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This is How Youth (& YOU) Learn

Imagine if we acted on these insights?

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Blue (School) Skies Ahead

It was fifteen years ago, but I still remember the first time I saw Blue Man Group. Watching those bald blue aliens discover how to eat a Twinkie, or investigate the queasy vibrations of a giant Jello cake, or climb the walls of the theater to learn more about the people who were sitting there – well, anyone who’s seen the show knows there’s nothing quite like it. Since that time, Blue Man Group has become an international phenomenon, and an unlikely aesthetic portal through which to vicariously experience the wonders of inquiry, discovery and mischief. And now, those same core ingredients are at the heart of a remarkable new school in New York City – a school I got to visit and see through the eyes of two of its founders, “Blue Man” Matt Goldman and his wife, Renee Rolleri. “Blue Man Group started in the 1980s as this outrageous idea,” Matt explained, shortly after we entered the school’s kinetic entry hall on a recent Friday morning and placed our shoes amidst a beehive of cardboard storage tubes lining the walls. “Our goal was to inspire creativity in our audiences and ourselves. We wanted to speak ‘up’ to the

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Fellow Parents — Time to Stop Playing Favorites With Our Children

The other night over dinner, hours after my mother-in-law had returned home to New York, I casually asked my son Leo: “What was your favorite part of the weekend?” As I watched him stare blankly back at me, struggling to find an answer, I found myself wishing I could have a parental do-over. Why do we ask children this question so often? Would it make a difference if we asked it a different way? Anyone who’s a parent knows what I’m talking about: we’re always asking kids to tell us their favorite color, pick their favorite TV show, or select their favorite relative. And our intentions are in the right place; after all, we’re trying to learn about how they see themselves and others, and to give them a chance to reflect on what feels good and pleasing. But here’s the problem: children don’t see the world as a set of isolatable favorites; we make them see it this way.  Watching Leo’s face, I realized that for him, there was no single favorite memory – just a pastiche of happy experiences that blended together to make up a general feeling I’ll call “Weekend with Nana.” It wasn’t until I asked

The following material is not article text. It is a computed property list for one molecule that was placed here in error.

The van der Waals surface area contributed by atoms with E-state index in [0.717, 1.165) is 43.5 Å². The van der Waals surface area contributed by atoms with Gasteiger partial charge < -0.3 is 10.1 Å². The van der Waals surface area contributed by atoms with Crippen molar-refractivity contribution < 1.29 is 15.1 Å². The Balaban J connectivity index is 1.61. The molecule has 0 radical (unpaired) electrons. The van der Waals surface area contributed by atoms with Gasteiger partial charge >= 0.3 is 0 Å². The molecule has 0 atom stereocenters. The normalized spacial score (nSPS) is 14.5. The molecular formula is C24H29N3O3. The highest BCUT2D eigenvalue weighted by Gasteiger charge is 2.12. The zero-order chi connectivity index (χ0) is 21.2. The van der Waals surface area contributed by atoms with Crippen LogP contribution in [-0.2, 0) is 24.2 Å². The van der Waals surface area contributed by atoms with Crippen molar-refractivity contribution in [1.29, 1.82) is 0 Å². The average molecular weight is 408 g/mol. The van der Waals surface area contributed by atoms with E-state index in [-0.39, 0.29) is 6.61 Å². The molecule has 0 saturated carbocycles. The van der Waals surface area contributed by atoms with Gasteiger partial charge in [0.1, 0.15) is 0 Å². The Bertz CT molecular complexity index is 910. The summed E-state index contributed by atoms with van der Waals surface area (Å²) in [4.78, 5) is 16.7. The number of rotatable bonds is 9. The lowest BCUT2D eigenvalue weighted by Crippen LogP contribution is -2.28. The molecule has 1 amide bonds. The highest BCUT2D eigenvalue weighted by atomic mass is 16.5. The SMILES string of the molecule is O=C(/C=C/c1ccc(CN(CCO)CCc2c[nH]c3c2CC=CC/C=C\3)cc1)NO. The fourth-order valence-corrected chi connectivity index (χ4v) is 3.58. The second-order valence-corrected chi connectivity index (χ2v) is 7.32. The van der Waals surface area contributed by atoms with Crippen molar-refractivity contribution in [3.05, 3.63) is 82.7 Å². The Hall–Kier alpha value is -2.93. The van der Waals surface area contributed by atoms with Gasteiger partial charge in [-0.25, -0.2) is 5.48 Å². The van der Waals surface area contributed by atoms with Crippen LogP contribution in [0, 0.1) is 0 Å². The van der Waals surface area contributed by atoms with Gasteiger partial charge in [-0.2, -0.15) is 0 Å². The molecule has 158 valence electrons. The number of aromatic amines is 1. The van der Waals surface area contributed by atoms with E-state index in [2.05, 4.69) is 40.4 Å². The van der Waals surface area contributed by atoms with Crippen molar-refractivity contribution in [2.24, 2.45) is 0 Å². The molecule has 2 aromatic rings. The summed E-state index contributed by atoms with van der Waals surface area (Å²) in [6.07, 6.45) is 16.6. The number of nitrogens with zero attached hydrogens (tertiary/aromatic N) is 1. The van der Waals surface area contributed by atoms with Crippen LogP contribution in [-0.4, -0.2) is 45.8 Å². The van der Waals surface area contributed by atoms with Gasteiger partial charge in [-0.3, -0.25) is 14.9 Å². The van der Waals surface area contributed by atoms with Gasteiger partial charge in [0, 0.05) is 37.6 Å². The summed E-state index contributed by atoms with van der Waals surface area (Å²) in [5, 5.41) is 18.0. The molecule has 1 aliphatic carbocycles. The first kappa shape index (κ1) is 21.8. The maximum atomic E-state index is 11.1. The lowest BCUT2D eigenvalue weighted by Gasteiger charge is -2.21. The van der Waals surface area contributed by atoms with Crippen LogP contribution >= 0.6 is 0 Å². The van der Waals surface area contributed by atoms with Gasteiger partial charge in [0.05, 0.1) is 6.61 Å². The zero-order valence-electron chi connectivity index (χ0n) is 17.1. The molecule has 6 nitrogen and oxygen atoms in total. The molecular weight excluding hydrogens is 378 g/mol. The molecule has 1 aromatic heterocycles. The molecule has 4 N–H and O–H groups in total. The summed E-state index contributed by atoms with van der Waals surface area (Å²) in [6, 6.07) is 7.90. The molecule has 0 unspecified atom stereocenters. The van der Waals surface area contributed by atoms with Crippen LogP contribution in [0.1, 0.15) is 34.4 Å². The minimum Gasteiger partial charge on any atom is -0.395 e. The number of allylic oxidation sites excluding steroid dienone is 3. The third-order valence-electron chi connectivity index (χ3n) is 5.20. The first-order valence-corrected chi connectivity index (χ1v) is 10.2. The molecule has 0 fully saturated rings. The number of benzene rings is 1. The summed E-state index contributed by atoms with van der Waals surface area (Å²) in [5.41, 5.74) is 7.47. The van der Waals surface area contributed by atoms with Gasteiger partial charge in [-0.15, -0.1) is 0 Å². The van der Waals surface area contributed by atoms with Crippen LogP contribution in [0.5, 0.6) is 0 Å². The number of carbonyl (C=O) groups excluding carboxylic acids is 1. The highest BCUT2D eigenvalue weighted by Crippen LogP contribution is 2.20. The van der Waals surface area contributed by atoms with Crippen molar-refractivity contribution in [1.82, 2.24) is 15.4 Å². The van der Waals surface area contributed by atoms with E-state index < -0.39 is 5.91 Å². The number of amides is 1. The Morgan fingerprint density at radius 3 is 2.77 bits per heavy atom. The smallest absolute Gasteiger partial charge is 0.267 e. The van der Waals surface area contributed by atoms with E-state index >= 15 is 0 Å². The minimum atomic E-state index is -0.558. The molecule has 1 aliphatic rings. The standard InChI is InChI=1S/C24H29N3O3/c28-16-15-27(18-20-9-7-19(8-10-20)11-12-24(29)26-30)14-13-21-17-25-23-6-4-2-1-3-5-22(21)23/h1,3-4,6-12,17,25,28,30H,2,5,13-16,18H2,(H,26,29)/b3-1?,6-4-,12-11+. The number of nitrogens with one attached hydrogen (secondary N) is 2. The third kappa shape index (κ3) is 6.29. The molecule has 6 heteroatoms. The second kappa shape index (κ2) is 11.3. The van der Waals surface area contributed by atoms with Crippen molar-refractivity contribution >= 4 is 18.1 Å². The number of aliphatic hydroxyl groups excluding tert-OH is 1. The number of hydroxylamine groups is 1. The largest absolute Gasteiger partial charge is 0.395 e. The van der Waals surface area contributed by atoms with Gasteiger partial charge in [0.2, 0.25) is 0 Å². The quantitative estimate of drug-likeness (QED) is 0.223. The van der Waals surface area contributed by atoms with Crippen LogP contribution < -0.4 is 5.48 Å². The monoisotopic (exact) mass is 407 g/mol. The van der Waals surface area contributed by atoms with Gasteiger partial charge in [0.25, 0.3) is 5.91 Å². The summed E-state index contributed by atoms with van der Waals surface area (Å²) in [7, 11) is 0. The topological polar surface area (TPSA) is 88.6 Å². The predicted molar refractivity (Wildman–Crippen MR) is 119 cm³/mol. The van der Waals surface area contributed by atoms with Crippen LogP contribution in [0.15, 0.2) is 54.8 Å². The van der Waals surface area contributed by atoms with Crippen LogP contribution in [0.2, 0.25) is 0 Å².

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Are We Putting the (Knowledge) Cart Before the (Emotional) Horse?

What would you say if I told you that all of our current national efforts to improve public education were blind to the actual way people learned and interacted with the world? Depressing, right? But it’s true. To prove it, watch this short video — just 100 seconds long — and be prepared to describe to yourself what you see: You just watched a short film about bullying, didn’t you? The larger triangle was harassing the smaller triangle, until the two smaller shapes banded together and outwitted their aggressor. Except that’s not really what happened; all you saw were shapes and lines moving around on a piece of paper. And although it’s true the subject is in the air thanks to this month’s release of the new feature film Bully, I can assure you that what you saw had nothing to do with the zeitgeist. In fact, people have been seeing that same story in that video now for more than 60 years. Why? According to Daniel Kahneman, a Nobel Prize winner and the author of the current bestseller Thinking, Fast and Slow, we all see the same story because our brains seek instant explanations, and the quickest way to

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Occupy Third Grade?

On a crisp fall morning in the nation’s capital, 3rd grade teacher Rebecca Lebowitz gathered her 29 public school students on their familiar giant multicolored carpet, and reminded them how to make sense of the characters whose worlds they would soon enter during independent reading time. “What are the four things we want to look for when we meet a new character?” Ms. Lebowitz asked from her chair at the foot of the rug. Several hands shot up before nine-year-old Monica spoke confidently over the steady hum of the classroom’s antiquated radiator. “We want to pay attention to what they do, what they say, how they feel, and what their body language tells us.” “That’s right,” her teacher said cheerily. “When we look for those four things, we have a much better sense of who a person really is.” As the calendar shifts to the eleventh month of 2011 – a year of near-constant revolution and upheaval, from the Arab Spring to the Wisconsin statehouse to the global effort to Occupy Wall Street – what might the rest of us learn from students like Monica? If, in short, we were as smart as a third-grader, what would we observe about

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